Indianapolis Board Names a Successor for Zendejas
In a swift move prompted by their bankrupted relationship with Superintendent Esperanza Zendejas, the Indianapolis school board has replaced the embattled schools chief with Duncan N.P. Pritchett Jr., a 29-year veteran of the system.
Ms. Zendejas, charging that the board's support of her reform measures had been lukewarm, announced in October her intention to leave the top spot a year before her contract was up. She said she would stay until the end of this school year.
Some board members, rankled by her surprise announcement, called instead for her to leave as soon as possible. Ms. Zendejas, 45, in turn threatened to stay until her contract was up in 1999.
But the board and Ms. Zendejas reached an agreement last month, and the superintendent put in her last day Dec. 19. Before she left, the board had tapped as her successor Mr. Pritchett, the assistant superintendent for facilities management, who served as interim superintendent in 1994-95.
The board will pay Ms. Zendejas $158,100--a year's salary and benefits--for her early departure. Contract negotiations for Mr. Pritchett were not yet complete as of last week, district officials said.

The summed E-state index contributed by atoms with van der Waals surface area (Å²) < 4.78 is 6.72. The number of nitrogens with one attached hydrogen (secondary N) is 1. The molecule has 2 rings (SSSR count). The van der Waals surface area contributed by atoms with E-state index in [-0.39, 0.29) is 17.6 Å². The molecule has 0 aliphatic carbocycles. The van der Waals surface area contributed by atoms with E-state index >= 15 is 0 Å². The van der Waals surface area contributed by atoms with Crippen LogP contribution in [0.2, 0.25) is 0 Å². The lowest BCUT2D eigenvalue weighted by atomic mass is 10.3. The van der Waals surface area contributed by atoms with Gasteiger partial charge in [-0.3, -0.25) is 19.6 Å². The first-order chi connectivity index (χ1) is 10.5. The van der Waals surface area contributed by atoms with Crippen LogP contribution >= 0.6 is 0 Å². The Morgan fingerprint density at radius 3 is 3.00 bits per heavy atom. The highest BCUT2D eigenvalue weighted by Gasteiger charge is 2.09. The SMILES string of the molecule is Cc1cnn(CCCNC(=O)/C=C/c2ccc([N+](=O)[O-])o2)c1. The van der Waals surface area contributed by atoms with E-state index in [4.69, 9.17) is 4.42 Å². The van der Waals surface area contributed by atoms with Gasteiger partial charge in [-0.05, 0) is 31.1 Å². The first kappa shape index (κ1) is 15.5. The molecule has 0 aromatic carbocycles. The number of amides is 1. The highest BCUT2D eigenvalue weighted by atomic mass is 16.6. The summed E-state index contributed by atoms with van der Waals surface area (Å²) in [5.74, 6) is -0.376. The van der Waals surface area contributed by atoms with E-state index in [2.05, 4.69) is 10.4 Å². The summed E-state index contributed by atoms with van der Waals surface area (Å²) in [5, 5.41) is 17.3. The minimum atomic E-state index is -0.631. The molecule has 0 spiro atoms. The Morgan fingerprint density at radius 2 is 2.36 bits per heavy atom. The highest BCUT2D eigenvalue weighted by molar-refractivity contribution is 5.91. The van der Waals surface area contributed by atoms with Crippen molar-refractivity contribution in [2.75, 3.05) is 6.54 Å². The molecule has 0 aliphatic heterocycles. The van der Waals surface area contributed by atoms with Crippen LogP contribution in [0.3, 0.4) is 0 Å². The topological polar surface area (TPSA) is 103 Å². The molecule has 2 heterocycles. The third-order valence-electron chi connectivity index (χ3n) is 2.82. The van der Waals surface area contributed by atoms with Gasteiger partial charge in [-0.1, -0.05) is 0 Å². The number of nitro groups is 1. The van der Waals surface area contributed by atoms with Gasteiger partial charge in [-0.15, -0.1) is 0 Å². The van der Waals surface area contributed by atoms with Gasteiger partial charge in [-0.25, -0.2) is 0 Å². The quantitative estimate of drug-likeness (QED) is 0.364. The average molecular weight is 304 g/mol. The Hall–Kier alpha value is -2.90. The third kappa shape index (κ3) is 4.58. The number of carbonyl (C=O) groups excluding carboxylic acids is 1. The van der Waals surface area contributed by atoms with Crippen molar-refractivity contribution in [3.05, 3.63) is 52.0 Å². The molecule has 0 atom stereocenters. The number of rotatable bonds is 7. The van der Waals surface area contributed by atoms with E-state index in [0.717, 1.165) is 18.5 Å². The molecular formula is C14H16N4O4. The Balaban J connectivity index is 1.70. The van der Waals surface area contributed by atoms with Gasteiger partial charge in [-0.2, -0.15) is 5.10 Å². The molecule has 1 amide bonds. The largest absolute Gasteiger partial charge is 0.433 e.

Known as a consensus-builder, Mr. Pritchett was considered a front-runner for the post along with Eugene White, the superintendent of the Washington Township district, which adjoins the 43,000-student Indianapolis system. Neither he nor Mr. Pritchett ever formally applied for the job.
Reforms To Continue
Rather, the seven-member board named the 50-year-old Mr. Pritchett to the job on a 4-2 vote Dec. 13. Board President Julie Scott, a strong supporter of Ms. Zendejas, abstained. Ms. Scott and the two board members who voted against his appointment said they were unhappy with the lack of competition in the selection process rather than with Mr. Pritchett, who came to the system as a teacher in 1969.
Their concern echoed stronger statements by Indianapolis Mayor Stephen Goldsmith and business leaders, who lamented Ms. Zendejas' departure and advocated a nationwide search for another leader. They voiced doubts about whether Mr. Pritchett would hang tough in holding principals and schools accountable, and they called for a selection process that reached beyond system insiders.
But Mr. Pritchett said last week that he intends to "continue the change process" that proved so divisive during Ms. Zendejas' 2 1/2-year tenure. "The change needs to be evolutionary," he cautioned. "We need to bring all the stakeholders together for the process," especially teachers, who have often felt left out, he said.